The young English actress Vivien Leigh, virtually unknown in America, saw that several English actors, including Ronald Colman and Leslie Howard, were in consideration for the male leads in Gone with the Wind. Her agent happened to be the London representative of the Myron Selznick talent agency, headed by David Selznick's brother, a co-owner of Selznick International Pictures. Leigh asked her agent to put her name into consideration as Scarlett on the eve of the American release of her picture Fire Over England in February 1938. David Selznick watched both Fire Over England and her most recent picture, A Yank at Oxford, that month, and from that time onward, Leigh had the inside track for the role of Scarlett. Selznick began highly confidential negotiations with Alexander Korda, to whom Leigh was under contract, for her services later that year. Leigh was informed of Selznick's interest, and told that she would not need to screen test for the role at present as he would view her movies.

For publicity purposes, David Selznick arranged to first meet Leigh on the night in December 1938 when the burning of the Atlanta Depot was being filmed on the Forty Acres back lot that Selznick International and RKO shared. The story was invented for the press that Leigh and Laurence Olivier were just visiting as guests of Myron Selznick, who was also Olivier's agent, and that Leigh was in Hollywood hoping for a part in Olivier's current movie, Wuthering Heights. In a letter to Selznick's wife two days later, he admitted that Leigh was "the Scarlett dark horse," and after a series of screen tests, her casting was announced on January 13, 1939. Just before the shooting of the film, Selznick informed Ed Sullivan: "Scarlett O'Hara's parents were French and Irish. Identically, Miss Leigh's parents are French and Irish.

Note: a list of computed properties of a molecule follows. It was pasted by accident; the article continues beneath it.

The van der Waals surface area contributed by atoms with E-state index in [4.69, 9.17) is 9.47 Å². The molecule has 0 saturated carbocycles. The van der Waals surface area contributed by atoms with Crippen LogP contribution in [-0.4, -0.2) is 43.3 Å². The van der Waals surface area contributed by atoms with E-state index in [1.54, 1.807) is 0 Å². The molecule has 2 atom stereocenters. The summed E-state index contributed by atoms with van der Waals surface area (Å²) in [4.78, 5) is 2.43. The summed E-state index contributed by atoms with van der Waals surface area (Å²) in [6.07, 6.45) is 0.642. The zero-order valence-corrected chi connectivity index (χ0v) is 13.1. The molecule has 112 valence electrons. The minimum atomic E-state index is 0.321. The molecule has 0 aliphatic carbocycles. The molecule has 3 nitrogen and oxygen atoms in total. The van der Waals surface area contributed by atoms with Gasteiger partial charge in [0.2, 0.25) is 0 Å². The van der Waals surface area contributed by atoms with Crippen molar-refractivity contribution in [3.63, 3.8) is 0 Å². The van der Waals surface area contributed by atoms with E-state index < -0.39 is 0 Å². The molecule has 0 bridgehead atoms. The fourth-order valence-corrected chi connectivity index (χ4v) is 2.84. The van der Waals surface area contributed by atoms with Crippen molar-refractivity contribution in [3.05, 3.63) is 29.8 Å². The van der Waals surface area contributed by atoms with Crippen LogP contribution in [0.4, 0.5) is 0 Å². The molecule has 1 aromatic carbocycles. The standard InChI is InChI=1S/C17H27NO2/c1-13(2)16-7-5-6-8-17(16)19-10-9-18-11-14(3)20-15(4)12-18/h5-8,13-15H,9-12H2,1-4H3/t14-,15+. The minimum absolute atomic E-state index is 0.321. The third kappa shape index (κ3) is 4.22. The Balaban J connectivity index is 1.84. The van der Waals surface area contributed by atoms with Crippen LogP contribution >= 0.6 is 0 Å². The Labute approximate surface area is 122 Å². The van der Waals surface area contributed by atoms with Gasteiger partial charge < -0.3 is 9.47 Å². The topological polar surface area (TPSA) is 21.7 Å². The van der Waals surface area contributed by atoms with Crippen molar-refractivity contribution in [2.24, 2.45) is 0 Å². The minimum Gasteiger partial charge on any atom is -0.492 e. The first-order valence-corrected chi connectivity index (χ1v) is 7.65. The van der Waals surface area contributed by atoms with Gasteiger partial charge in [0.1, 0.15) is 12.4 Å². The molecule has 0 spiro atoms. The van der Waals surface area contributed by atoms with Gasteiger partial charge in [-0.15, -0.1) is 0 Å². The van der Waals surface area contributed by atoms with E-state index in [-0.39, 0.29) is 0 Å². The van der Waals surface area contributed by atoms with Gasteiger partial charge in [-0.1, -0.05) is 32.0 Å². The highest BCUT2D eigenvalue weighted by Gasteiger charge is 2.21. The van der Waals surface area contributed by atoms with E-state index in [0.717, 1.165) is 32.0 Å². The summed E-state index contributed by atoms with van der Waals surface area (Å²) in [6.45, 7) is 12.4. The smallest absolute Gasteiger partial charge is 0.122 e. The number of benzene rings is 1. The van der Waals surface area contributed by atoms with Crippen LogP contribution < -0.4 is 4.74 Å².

In any case, Leigh was cast—despite public protest that the role was too "American" for an English actress—and Leigh eventually won an Academy Award for her performance. Some similarities between Scarlett and Vivien Leigh, the actress who played her are striking: Both were ambitious, both wanted little to do with motherhood. both swore they would never again have a child.  Scarlett and Leigh came from similar Irish/French backgrounds.  Both were hailed as great beauties--although author Margaret Mitchell made sure to state that Scarlett was no beauty in the traditional sense.  Neither lasted well in long-term, traditional relationships and found friendships equally hard to sustain.  However, Vivien Leigh suffered from complex mental illnesses that are difficult to picture plaguing the indomitable Scarlett O'Hara Hamilton Kennedy Butler.


In the 1994 TV mini-series based on the sequel Scarlett, the character was played by English actress Joanne Whalley.

In the Margaret Martin musical Friday, the role of Scarlett O'Hara was originated by Jill Paice..